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Democrats took the House. Republicans held onto the Senate. Here’s what happened in the midterms – and what comes next

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The House: Democrats took control, surpassing the 23 they needed to win control of the House of Representatives. While not a landslide result, the Democrats’ success will nevertheless place a significant check on Donald Trump’s power. Control of the House will put the Democrats in charge of committees that could ramp up investigations into the President. The party will also have the ability to block GOP plans that include building a wall, repeal Obamacare and passing the proposed USMCA trade deal.

The Senate: Republicans strengthened their hold on the Senate, picking up additional seats. GOP candidates beat Democratic incumbents in Florida, Indiana, Missouri and North Dakota. And Ted Cruz held off strong Democratic challenger Beto O’Rourke in Texas.

A win for diversity: Women played a key role in flipping a number of GOP-hed districts in House races. Rashida Tlaib and Ilhan Omar, meanwhile, became the first two Muslim women elected to Congress, in Michigan and Minnesota respectively. Democrat Ayanna Pressley will be the first African American woman to represent Massachusetts in Congress. And in Colorado, Jared Polis became the first openly gay person to be elected governor in the United States.

Odds and ends: Florida voted in favour of restoring voting rights for convicted felons who have completed their sentences, a change that will give another million-plus citizens the right to vote. In Indiana, Greg Pence won the House seat once held by his brother, Vice-President Mike Pence. And Mitt Romney is finally headed to Washington to serve as a first-time senator for Utah. In California, Gavin Newsom won the California governorship in a sign that the state’s leadership will continue to vocally oppose Trump’s agenda.

Opinion and analysis

John Ibbitson says despite the Democrats winning the House, “Trump will nonetheless claim a moral victory, likely making the next two years even more tumultuous than the last. … the President, whose ability to translate reality into a narrative he controls, will point to the modest improvement in the Democrats’ fortunes — the party of the president usually does worse than this in midterm elections – as good reason to continue attacking immigrants, sexual minorities, the rights of women and others in his sights.” (for subscribers)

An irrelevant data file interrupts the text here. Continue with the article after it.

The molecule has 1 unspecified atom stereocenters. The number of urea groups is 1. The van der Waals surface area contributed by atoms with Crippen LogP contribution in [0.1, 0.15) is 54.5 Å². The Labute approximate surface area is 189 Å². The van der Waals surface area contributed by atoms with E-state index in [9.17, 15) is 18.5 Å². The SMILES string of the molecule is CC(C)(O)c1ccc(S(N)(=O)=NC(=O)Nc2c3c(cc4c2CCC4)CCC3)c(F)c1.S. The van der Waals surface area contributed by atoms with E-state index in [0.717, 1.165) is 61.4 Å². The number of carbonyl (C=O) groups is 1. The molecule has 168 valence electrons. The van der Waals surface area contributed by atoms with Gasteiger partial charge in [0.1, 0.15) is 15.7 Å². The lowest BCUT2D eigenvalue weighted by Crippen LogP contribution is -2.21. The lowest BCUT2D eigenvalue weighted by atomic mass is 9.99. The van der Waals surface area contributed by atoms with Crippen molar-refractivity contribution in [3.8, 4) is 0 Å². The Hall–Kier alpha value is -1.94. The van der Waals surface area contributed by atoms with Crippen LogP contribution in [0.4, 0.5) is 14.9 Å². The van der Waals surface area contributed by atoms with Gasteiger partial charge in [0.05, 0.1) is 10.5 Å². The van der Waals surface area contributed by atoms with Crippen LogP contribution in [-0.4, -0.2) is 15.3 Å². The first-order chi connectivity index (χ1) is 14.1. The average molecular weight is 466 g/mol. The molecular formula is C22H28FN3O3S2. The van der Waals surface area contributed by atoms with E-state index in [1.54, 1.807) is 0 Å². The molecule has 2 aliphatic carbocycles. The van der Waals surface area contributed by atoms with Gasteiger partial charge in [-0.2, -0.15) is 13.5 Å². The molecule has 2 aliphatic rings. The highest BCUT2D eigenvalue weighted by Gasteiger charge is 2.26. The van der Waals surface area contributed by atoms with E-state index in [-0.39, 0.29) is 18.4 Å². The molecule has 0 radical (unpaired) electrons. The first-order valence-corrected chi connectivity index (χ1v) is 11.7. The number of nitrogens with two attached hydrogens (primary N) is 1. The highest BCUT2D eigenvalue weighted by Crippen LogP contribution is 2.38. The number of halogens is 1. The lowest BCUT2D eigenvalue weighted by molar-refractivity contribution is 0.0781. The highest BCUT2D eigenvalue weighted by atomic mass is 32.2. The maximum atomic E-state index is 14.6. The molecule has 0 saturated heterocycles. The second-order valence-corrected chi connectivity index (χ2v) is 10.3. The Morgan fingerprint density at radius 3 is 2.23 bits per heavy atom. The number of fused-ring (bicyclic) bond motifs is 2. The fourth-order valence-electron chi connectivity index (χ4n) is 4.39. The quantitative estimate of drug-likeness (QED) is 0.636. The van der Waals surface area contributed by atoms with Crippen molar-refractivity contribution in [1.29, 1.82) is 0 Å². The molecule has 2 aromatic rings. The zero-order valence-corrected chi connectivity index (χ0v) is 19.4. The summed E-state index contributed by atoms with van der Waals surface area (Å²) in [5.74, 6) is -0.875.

Sarah Kendzior writes that if the midterms were a test of the country’s character, Americans failed: “Conspiracy or clarity, corruption or compassion, integrity or impunity – these were the choices voters were asked to make in Tuesday’s 2018 midterm elections. The character of the country was on the ballot, and we emerged a Cubist portrait of contradictions and embarrassments. We did not repudiate racism and hate en masse. We did not restore dignity and decency to the electoral process by ensuring the integrity of the vote.”

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Ottawa rejected a call from senators to give human rights more weight in arms-export decisions

Foreign Affairs Minister Chrystia Freeland said instituting new export controls unilaterally would be out of step with Western allies, in turn placing Canadian exporters at a disadvantage. Freeland’s letter to the Senate human-rights committee comes as the Trudeau government continues to weigh whether to suspend its arms deal with Saudi Arabia over the kingdom’s role in killing dissident journalist Jamal Khashoggi.

In Yemen, a Saudi-led coalition has redoubled its attacks on Houthi rebels. Half of Yemen’s population is on the brink of famine as the situation continues to deteriorate more than three years into a brutal war. The U.S., Canada and Britain have called on the Saudis to initiate peace talks.

And in the Khashoggi case, Turkey’s Foreign Minister said the Saudi team sent to Istanbul before the killing must have been acting on orders. “Without due orders and permissions, 15 people cannot come from Saudi Arabia to kill their own citizen,” Mevlut Cavusoglu said.

Tory MP Tony Clement resigns from caucus duties after sharing sexually explicit images

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“Over the last three weeks, I have shared sexually explicit images and a video of myself to someone who I believed was a consenting female recipient. The recipient was, in fact, an individual or party who targeted me for the purpose of financial extortion,” Clement said in a statement, adding that the RCMP is investigating. Clement said he was resigning from committees and his post as the Conservative justice critic after exercising “very poor judgement.” Clement, the MP for Parry Sound-Muskoka in Ontario, previously ran for the Conservative Party leadership. He said he would be seeking treatment, a move Tory Leader Andrew Scheer applauded while expressing disappointment in Clement’s actions.

Justin Trudeau is apologizing to Canadian Jews today for the 1939 St. Louis decision

In 1939, the government of prime minister Mackenzie King rejected pleas to give safe haven to 907 German Jews fleeing Nazi persecution aboard the St. Louis. Hundreds later died in concentration camps. Almost 80 years later, Prime Minister Justin Trudeau is apologizing to draw attention to Canada’s past failings.

Canada’s anti-Semitic history is now known thanks to discoveries in public archives in the 1970s. King’s diary records his fear of “too great an intermixture of foreign strains of blood,” while the man behind Canada’s restrictive immigration policies at the time wrote “the line must be drawn somewhere.” Discrimination could also be seen across Canadian society in the 1930s: There were no Jewish judges, university professors or doctors in hospitals.

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Canada condemned China at the UN for repressing Muslims